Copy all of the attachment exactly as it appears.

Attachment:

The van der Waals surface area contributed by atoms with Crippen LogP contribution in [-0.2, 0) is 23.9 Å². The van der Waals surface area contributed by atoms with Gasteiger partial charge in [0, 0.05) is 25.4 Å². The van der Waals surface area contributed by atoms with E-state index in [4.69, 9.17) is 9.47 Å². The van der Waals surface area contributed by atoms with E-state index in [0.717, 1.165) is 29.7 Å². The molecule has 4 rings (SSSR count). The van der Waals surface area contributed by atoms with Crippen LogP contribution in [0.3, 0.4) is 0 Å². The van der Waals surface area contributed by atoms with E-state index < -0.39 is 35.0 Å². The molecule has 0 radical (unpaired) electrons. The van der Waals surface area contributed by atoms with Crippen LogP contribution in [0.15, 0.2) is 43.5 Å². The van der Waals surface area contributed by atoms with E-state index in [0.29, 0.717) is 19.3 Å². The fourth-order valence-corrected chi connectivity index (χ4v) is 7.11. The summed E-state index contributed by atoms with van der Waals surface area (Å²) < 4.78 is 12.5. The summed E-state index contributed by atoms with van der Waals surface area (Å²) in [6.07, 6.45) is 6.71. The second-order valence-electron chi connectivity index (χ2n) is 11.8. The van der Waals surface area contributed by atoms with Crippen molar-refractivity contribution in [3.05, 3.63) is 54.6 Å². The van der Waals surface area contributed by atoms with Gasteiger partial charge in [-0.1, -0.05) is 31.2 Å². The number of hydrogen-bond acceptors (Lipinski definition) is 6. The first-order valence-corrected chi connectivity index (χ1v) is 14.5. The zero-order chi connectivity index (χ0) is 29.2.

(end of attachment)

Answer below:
The van der Waals surface area contributed by atoms with Crippen LogP contribution in [-0.2, 0) is 23.9 Å². The van der Waals surface area contributed by atoms with Gasteiger partial charge in [0, 0.05) is 25.4 Å². The van der Waals surface area contributed by atoms with E-state index in [4.69, 9.17) is 9.47 Å². The van der Waals surface area contributed by atoms with E-state index in [0.717, 1.165) is 29.7 Å². The molecule has 4 rings (SSSR count). The van der Waals surface area contributed by atoms with Crippen LogP contribution in [0.3, 0.4) is 0 Å². The van der Waals surface area contributed by atoms with E-state index < -0.39 is 35.0 Å². The molecule has 0 radical (unpaired) electrons. The van der Waals surface area contributed by atoms with Crippen LogP contribution in [0.15, 0.2) is 43.5 Å². The van der Waals surface area contributed by atoms with E-state index in [0.29, 0.717) is 19.3 Å². The fourth-order valence-corrected chi connectivity index (χ4v) is 7.11. The summed E-state index contributed by atoms with van der Waals surface area (Å²) < 4.78 is 12.5. The summed E-state index contributed by atoms with van der Waals surface area (Å²) in [6.07, 6.45) is 6.71. The second-order valence-electron chi connectivity index (χ2n) is 11.8. The van der Waals surface area contributed by atoms with Crippen molar-refractivity contribution in [3.05, 3.63) is 54.6 Å². The van der Waals surface area contributed by atoms with Gasteiger partial charge in [-0.1, -0.05) is 31.2 Å². The number of hydrogen-bond acceptors (Lipinski definition) is 6. The first-order valence-corrected chi connectivity index (χ1v) is 14.5. The zero-order chi connectivity index (χ0) is 29.2.